- LDL Cholesterol - Low-density lipoproteins contain the most significant percentage of cholesterol and may be responsible for depositing cholesterol on the artery walls. They are known as the "bad" cholesterol.
- Total Cholesterol/HDL Ratio - calculated by dividing the total cholesterol by the HDL cholesterol. This is the ratio used by physicians in determining your relative risk for developing cardiovascular disease.
Thyroid Panel with Thyroid-Stimulating Hormone (TSH) - Thyroid function is critical to your metabolism and affects your energy level, weight control, heart rate, and more. The thyroid-stimulating hormone is produced in the pituitary gland and stimulates the production of thyroid hormones. The TSH helps to identify an overactive or underachieving thyroid state. This comprehensive evaluation of your thyroid hormone levels includes: T-3 Uptake, T4, T7, and Thyroid-Stimulating Hormone (TSH)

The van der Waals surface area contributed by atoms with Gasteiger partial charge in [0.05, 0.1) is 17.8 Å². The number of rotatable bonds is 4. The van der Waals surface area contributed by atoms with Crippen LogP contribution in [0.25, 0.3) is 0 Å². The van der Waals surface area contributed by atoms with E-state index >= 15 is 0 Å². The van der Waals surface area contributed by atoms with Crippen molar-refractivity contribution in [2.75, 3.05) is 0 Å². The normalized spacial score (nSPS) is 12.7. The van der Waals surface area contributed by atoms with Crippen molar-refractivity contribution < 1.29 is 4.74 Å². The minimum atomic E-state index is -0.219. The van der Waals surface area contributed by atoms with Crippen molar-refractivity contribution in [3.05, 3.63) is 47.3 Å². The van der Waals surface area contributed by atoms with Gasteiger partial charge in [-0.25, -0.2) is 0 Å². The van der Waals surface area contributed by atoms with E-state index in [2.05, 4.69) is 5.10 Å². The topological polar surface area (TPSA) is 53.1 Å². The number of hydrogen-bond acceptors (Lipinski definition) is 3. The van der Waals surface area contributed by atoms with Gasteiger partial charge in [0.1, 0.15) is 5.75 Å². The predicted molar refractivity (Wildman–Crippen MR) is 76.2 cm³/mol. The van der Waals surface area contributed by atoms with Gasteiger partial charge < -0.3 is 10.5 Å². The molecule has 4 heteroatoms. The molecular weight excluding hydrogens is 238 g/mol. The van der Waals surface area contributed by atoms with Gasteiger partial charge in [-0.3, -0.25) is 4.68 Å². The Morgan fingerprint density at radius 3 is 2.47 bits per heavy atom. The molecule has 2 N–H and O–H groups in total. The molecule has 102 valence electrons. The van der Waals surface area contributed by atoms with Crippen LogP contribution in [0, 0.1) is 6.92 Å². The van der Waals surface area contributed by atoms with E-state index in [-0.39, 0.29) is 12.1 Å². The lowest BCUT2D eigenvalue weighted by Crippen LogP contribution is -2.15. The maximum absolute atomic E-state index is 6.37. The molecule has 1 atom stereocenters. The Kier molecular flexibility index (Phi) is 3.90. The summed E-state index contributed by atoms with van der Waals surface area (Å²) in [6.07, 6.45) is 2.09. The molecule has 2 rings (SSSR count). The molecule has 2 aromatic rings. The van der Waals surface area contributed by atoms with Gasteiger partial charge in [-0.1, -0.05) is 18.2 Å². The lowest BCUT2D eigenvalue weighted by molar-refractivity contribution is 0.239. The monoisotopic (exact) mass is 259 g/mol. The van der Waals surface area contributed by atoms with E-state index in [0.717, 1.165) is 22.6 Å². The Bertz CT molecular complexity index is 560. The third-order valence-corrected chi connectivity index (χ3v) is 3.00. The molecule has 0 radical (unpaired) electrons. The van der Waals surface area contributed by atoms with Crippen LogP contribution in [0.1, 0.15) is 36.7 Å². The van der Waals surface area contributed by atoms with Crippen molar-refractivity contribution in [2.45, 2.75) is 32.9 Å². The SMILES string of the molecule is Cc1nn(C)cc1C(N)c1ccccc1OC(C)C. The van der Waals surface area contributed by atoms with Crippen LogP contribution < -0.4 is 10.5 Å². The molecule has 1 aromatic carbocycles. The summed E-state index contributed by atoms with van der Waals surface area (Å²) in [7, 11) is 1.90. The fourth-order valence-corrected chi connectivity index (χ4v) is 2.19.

Complete Blood Count (CBC) With Differential and Platelets - A complete blood count (CBC) will give important information about the kinds and numbers of cells in the blood, especially red blood cells, white blood cells, and platelets. A CBC helps your health professional check any symptoms, such as fatigue, weakness, or bruising, that you may have. A CBC also helps diagnose conditions such as anemia, infection, and many other disorders.
Mineral and Bone - Total Iron, Calcium, and Phosphorus
Cyclic Citrullinated Peptide (CCP) Antibodies, IgG/IgA, ELISA - The presence of CCP antibodies, when considered in conjunction with other laboratory and clinical findings, is an aid in the diagnosis of rheumatoid arthritis (RA). Approximately 70% of RA patients are positive for anti-CCP IgG, while only 2% of random blood donors and control subjects are positive.